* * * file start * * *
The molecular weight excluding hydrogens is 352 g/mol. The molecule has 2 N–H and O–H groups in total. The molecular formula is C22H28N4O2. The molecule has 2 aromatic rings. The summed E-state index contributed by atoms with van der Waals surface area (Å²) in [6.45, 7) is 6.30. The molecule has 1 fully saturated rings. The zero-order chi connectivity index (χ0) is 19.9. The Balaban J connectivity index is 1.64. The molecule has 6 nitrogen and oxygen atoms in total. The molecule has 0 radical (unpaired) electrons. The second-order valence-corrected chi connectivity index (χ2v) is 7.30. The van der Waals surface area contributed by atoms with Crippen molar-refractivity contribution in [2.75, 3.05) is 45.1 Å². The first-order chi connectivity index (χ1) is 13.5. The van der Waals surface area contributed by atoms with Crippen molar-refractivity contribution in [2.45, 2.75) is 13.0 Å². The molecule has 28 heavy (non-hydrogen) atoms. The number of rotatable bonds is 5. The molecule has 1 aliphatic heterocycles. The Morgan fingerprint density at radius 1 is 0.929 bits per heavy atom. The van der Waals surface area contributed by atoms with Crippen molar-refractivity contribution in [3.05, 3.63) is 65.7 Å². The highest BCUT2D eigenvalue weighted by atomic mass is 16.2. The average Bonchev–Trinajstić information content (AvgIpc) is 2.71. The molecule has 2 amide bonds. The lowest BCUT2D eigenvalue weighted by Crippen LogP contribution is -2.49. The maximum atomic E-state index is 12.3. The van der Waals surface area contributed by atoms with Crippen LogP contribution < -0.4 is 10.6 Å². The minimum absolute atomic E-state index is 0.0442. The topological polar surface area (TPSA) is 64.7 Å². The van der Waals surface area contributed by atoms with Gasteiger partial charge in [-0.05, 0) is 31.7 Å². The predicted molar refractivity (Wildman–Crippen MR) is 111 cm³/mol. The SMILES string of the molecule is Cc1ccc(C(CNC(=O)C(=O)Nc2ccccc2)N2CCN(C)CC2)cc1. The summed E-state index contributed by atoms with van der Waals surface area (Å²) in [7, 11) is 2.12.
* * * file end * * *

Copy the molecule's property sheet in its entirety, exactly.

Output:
The molecular weight excluding hydrogens is 352 g/mol. The molecule has 2 N–H and O–H groups in total. The molecular formula is C22H28N4O2. The molecule has 2 aromatic rings. The summed E-state index contributed by atoms with van der Waals surface area (Å²) in [6.45, 7) is 6.30. The molecule has 1 fully saturated rings. The zero-order chi connectivity index (χ0) is 19.9. The Balaban J connectivity index is 1.64. The molecule has 6 nitrogen and oxygen atoms in total. The molecule has 0 radical (unpaired) electrons. The second-order valence-corrected chi connectivity index (χ2v) is 7.30. The van der Waals surface area contributed by atoms with Crippen molar-refractivity contribution in [2.75, 3.05) is 45.1 Å². The first-order chi connectivity index (χ1) is 13.5. The van der Waals surface area contributed by atoms with Crippen molar-refractivity contribution in [2.45, 2.75) is 13.0 Å². The molecule has 28 heavy (non-hydrogen) atoms. The number of rotatable bonds is 5. The molecule has 1 aliphatic heterocycles. The Morgan fingerprint density at radius 1 is 0.929 bits per heavy atom. The van der Waals surface area contributed by atoms with Crippen molar-refractivity contribution in [3.05, 3.63) is 65.7 Å². The highest BCUT2D eigenvalue weighted by atomic mass is 16.2. The average Bonchev–Trinajstić information content (AvgIpc) is 2.71. The molecule has 2 amide bonds. The lowest BCUT2D eigenvalue weighted by Crippen LogP contribution is -2.49. The maximum atomic E-state index is 12.3. The van der Waals surface area contributed by atoms with Crippen LogP contribution < -0.4 is 10.6 Å². The minimum absolute atomic E-state index is 0.0442. The topological polar surface area (TPSA) is 64.7 Å². The van der Waals surface area contributed by atoms with Gasteiger partial charge in [-0.05, 0) is 31.7 Å². The predicted molar refractivity (Wildman–Crippen MR) is 111 cm³/mol. The SMILES string of the molecule is Cc1ccc(C(CNC(=O)C(=O)Nc2ccccc2)N2CCN(C)CC2)cc1. The summed E-state index contributed by atoms with van der Waals surface area (Å²) in [7, 11) is 2.12.